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Inter-group Encounters and Male Incursions In Colobus Vellerosus in Central Ghana

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[Inter-group encounters can 1 — reflect between-group contest competition for access to limiting, defensible resources, 2 — allow individuals to gather information on the surrounding groups to assess mating or dispersal opportunities or to assess resistance to a possible transfer or takeover, 3 — allow individuals to convey information to the other group about one's quality/status. We present data on inter-group encounters and male incursions (where one or several males encounter a reproductive unit) in Colobus vellerosus at the Boabeng Fiema Monkey Sanctuary in Ghana to assess whether they are compatible with these three functions, and in the case of the limiting resource defense hypothesis, to assess the resource competed for. Our study group was observed for 343 hours over 61 days between June and November 2001, and interacted with three neighboring groups in 47 encounters. Inter-group encounters were more frequent than male incursions (34 vs 13) and lasted longer (median: 45 vs 9 minutes). Most encounters included aggression towards individuals in the opposing group (39/47). Males were aggressors as well as targets of male aggression in a majority of encounters. Females were targets of male aggression in over half of encounters, while being aggressive in only a few of them. We describe three cases of male aggression towards immatures during male incursions, and one case of female transfer following one of these male, Inter-group encounters can 1 — reflect between-group contest competition for access to limiting, defensible resources, 2 — allow individuals to gather information on the surrounding groups to assess mating or dispersal opportunities or to assess resistance to a possible transfer or takeover, 3 — allow individuals to convey information to the other group about one's quality/status. We present data on inter-group encounters and male incursions (where one or several males encounter a reproductive unit) in Colobus vellerosus at the Boabeng Fiema Monkey Sanctuary in Ghana to assess whether they are compatible with these three functions, and in the case of the limiting resource defense hypothesis, to assess the resource competed for. Our study group was observed for 343 hours over 61 days between June and November 2001, and interacted with three neighboring groups in 47 encounters. Inter-group encounters were more frequent than male incursions (34 vs 13) and lasted longer (median: 45 vs 9 minutes). Most encounters included aggression towards individuals in the opposing group (39/47). Males were aggressors as well as targets of male aggression in a majority of encounters. Females were targets of male aggression in over half of encounters, while being aggressive in only a few of them. We describe three cases of male aggression towards immatures during male incursions, and one case of female transfer following one of these male]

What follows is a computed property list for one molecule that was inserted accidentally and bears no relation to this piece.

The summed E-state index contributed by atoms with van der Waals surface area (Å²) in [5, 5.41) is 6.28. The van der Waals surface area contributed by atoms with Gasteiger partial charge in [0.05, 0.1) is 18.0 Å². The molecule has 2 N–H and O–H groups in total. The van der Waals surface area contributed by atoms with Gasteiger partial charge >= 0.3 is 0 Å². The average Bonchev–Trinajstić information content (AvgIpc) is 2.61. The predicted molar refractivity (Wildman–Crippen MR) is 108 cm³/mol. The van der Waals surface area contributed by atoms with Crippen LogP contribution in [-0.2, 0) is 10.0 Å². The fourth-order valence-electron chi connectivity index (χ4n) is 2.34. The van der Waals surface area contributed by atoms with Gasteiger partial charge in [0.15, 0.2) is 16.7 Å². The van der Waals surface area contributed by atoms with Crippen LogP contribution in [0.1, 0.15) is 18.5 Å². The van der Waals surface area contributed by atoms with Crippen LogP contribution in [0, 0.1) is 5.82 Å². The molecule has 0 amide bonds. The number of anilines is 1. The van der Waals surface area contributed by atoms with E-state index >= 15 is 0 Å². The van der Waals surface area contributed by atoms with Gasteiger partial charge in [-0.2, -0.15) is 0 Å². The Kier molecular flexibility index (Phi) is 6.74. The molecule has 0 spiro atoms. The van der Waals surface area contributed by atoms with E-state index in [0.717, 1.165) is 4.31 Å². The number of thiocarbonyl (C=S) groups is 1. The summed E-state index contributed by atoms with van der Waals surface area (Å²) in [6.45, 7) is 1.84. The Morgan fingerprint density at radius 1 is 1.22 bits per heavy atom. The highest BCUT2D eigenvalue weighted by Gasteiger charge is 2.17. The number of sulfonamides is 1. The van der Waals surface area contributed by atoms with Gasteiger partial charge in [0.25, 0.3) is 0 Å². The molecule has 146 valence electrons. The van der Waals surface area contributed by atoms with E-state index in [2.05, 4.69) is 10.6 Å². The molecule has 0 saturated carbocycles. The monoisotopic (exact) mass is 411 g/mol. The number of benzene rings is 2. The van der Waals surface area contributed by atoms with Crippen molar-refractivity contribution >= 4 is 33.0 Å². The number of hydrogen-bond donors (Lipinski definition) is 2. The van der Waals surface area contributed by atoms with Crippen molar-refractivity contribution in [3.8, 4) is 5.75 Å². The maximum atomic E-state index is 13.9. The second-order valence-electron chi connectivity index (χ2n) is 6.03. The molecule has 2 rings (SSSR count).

10.1163/1568539041166717
/content/journals/10.1163/1568539041166717
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/content/journals/10.1163/1568539041166717
2004-05-01
2016-12-08

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